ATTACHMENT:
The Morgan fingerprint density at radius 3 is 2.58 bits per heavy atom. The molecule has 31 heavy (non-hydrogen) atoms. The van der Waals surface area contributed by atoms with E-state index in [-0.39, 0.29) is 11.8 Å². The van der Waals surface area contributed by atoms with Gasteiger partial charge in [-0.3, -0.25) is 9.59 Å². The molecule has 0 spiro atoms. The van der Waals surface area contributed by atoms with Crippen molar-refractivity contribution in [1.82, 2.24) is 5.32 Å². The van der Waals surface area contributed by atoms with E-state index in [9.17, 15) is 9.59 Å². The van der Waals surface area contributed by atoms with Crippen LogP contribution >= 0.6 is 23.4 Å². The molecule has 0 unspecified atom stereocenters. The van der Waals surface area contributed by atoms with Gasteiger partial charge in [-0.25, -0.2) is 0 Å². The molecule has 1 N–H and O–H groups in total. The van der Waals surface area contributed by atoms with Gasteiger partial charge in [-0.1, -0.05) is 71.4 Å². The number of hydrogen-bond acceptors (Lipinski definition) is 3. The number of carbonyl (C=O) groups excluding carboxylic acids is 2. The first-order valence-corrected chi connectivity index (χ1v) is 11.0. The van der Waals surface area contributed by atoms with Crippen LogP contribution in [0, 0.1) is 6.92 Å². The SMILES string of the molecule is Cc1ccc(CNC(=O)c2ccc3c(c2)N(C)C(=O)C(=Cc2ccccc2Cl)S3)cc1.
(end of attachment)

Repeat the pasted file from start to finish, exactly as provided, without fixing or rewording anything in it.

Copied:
The Morgan fingerprint density at radius 3 is 2.58 bits per heavy atom. The molecule has 31 heavy (non-hydrogen) atoms. The van der Waals surface area contributed by atoms with E-state index in [-0.39, 0.29) is 11.8 Å². The van der Waals surface area contributed by atoms with Gasteiger partial charge in [-0.3, -0.25) is 9.59 Å². The molecule has 0 spiro atoms. The van der Waals surface area contributed by atoms with Crippen molar-refractivity contribution in [1.82, 2.24) is 5.32 Å². The van der Waals surface area contributed by atoms with E-state index in [9.17, 15) is 9.59 Å². The van der Waals surface area contributed by atoms with Crippen LogP contribution >= 0.6 is 23.4 Å². The molecule has 0 unspecified atom stereocenters. The van der Waals surface area contributed by atoms with Gasteiger partial charge in [-0.25, -0.2) is 0 Å². The molecule has 1 N–H and O–H groups in total. The van der Waals surface area contributed by atoms with Gasteiger partial charge in [-0.1, -0.05) is 71.4 Å². The number of hydrogen-bond acceptors (Lipinski definition) is 3. The number of carbonyl (C=O) groups excluding carboxylic acids is 2. The first-order valence-corrected chi connectivity index (χ1v) is 11.0. The van der Waals surface area contributed by atoms with Crippen LogP contribution in [0, 0.1) is 6.92 Å². The SMILES string of the molecule is Cc1ccc(CNC(=O)c2ccc3c(c2)N(C)C(=O)C(=Cc2ccccc2Cl)S3)cc1.